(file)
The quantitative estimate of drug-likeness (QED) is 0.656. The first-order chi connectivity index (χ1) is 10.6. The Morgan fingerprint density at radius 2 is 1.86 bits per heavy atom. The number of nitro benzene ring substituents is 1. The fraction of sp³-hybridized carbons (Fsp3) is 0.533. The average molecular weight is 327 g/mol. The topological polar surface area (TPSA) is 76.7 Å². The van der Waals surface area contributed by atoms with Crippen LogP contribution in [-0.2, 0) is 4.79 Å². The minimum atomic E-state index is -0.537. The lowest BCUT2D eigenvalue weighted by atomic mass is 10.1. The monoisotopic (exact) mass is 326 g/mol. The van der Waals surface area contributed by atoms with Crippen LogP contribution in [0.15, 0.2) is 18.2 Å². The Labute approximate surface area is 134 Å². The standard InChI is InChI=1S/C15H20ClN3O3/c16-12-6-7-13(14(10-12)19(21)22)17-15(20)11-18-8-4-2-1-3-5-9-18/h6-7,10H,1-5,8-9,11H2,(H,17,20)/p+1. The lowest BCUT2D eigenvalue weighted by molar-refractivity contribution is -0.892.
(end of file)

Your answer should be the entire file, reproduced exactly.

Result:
The quantitative estimate of drug-likeness (QED) is 0.656. The first-order chi connectivity index (χ1) is 10.6. The Morgan fingerprint density at radius 2 is 1.86 bits per heavy atom. The number of nitro benzene ring substituents is 1. The fraction of sp³-hybridized carbons (Fsp3) is 0.533. The average molecular weight is 327 g/mol. The topological polar surface area (TPSA) is 76.7 Å². The van der Waals surface area contributed by atoms with Crippen LogP contribution in [-0.2, 0) is 4.79 Å². The minimum atomic E-state index is -0.537. The lowest BCUT2D eigenvalue weighted by atomic mass is 10.1. The monoisotopic (exact) mass is 326 g/mol. The van der Waals surface area contributed by atoms with Crippen LogP contribution in [0.15, 0.2) is 18.2 Å². The Labute approximate surface area is 134 Å². The standard InChI is InChI=1S/C15H20ClN3O3/c16-12-6-7-13(14(10-12)19(21)22)17-15(20)11-18-8-4-2-1-3-5-9-18/h6-7,10H,1-5,8-9,11H2,(H,17,20)/p+1. The lowest BCUT2D eigenvalue weighted by molar-refractivity contribution is -0.892.